“It was a great opportunity to demonstrate our research results to the public through the Innovation Faire, and it was also my great honor and pleasure to receive this award,” Li said. “Using this system, the surgeon can perform the operation solo, which has great practicability in situations like the battlefield and others with limited human resources.”

Submissions were awarded based on research that was "original thinking and solved a real problem."



Kathleen Morton, Communications Coordinator / 303-273-3088 /
Karen Gilbert, Director of Public Relations / 303-273-3541 /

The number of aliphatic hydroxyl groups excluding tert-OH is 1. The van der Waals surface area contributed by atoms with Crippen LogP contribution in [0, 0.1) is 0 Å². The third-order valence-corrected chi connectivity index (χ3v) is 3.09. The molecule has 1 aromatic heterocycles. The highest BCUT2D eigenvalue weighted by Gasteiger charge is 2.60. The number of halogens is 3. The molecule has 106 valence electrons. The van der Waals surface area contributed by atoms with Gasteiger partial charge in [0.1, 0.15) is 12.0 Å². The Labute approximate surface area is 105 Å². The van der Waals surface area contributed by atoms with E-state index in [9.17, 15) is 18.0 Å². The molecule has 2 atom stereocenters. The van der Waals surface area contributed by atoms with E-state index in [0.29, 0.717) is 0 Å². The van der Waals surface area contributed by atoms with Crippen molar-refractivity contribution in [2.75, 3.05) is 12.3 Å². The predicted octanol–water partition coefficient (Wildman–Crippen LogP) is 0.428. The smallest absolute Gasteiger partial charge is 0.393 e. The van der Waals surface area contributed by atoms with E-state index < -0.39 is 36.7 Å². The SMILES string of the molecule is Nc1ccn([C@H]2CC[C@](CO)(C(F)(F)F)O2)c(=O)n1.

Mechanical engineering professor Ozkan Celik and two Mines students have designed a robotic exoskeleton, named the Wrist Gimbal, which would assist stroke patients to complete repetitive movement therapy tasks. Based on a previous model Celik designed, this new robotic device focuses on two rotational degrees of freedom and would cost less than $5,000.

Robots have degrees of freedom, otherwise known as joints that enable their movements. Each revolute joint creates one rotational degree of freedom. As the team decreased the degrees of freedom from three to two in the new device, they used more balanced and robust materials and created an improved intuitive visual interface.

“The degree of freedom we eliminated was wrist abduction and adduction—which has the smallest range of motion among the three,” Celik said. “Also, exercising wrist flexion and extension can be expected to benefit abduction and adduction as some muscles are involved in both movements.”